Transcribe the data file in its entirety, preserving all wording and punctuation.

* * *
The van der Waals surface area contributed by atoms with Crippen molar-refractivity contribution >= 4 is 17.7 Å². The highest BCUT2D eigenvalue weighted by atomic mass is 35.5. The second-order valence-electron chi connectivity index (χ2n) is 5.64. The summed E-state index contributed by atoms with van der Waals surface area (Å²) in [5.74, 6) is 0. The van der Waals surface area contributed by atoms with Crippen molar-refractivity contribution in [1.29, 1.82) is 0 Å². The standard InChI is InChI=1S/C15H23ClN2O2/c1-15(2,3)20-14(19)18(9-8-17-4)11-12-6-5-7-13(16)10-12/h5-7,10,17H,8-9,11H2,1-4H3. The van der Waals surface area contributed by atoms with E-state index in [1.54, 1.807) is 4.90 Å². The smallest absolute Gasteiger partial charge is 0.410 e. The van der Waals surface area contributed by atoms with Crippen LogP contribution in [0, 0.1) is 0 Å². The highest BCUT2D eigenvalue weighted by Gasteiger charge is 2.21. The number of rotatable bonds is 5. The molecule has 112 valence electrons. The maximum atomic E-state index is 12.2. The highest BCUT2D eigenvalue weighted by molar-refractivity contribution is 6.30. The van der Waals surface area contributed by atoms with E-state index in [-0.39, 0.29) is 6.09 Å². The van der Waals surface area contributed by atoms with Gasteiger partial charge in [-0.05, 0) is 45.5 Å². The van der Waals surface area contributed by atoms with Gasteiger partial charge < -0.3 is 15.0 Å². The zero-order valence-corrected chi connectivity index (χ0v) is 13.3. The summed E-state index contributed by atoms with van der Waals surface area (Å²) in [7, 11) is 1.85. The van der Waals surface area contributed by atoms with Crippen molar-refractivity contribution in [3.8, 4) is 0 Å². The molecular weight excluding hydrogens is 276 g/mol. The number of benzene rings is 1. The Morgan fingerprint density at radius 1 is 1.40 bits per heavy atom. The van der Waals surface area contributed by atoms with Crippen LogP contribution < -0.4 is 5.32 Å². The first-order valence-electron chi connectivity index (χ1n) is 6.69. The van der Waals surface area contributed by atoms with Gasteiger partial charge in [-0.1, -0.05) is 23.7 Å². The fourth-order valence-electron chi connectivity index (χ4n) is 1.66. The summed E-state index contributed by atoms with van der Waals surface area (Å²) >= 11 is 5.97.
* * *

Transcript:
The van der Waals surface area contributed by atoms with Crippen molar-refractivity contribution >= 4 is 17.7 Å². The highest BCUT2D eigenvalue weighted by atomic mass is 35.5. The second-order valence-electron chi connectivity index (χ2n) is 5.64. The summed E-state index contributed by atoms with van der Waals surface area (Å²) in [5.74, 6) is 0. The van der Waals surface area contributed by atoms with Crippen molar-refractivity contribution in [1.29, 1.82) is 0 Å². The standard InChI is InChI=1S/C15H23ClN2O2/c1-15(2,3)20-14(19)18(9-8-17-4)11-12-6-5-7-13(16)10-12/h5-7,10,17H,8-9,11H2,1-4H3. The van der Waals surface area contributed by atoms with E-state index in [1.54, 1.807) is 4.90 Å². The smallest absolute Gasteiger partial charge is 0.410 e. The van der Waals surface area contributed by atoms with Crippen LogP contribution in [0, 0.1) is 0 Å². The highest BCUT2D eigenvalue weighted by Gasteiger charge is 2.21. The number of rotatable bonds is 5. The molecule has 112 valence electrons. The maximum atomic E-state index is 12.2. The highest BCUT2D eigenvalue weighted by molar-refractivity contribution is 6.30. The van der Waals surface area contributed by atoms with E-state index in [-0.39, 0.29) is 6.09 Å². The van der Waals surface area contributed by atoms with Gasteiger partial charge in [-0.05, 0) is 45.5 Å². The van der Waals surface area contributed by atoms with Gasteiger partial charge < -0.3 is 15.0 Å². The zero-order valence-corrected chi connectivity index (χ0v) is 13.3. The summed E-state index contributed by atoms with van der Waals surface area (Å²) in [7, 11) is 1.85. The van der Waals surface area contributed by atoms with Crippen molar-refractivity contribution in [3.8, 4) is 0 Å². The molecular weight excluding hydrogens is 276 g/mol. The number of benzene rings is 1. The Morgan fingerprint density at radius 1 is 1.40 bits per heavy atom. The van der Waals surface area contributed by atoms with Crippen LogP contribution < -0.4 is 5.32 Å². The first-order valence-electron chi connectivity index (χ1n) is 6.69. The van der Waals surface area contributed by atoms with Gasteiger partial charge in [-0.1, -0.05) is 23.7 Å². The fourth-order valence-electron chi connectivity index (χ4n) is 1.66. The summed E-state index contributed by atoms with van der Waals surface area (Å²) >= 11 is 5.97.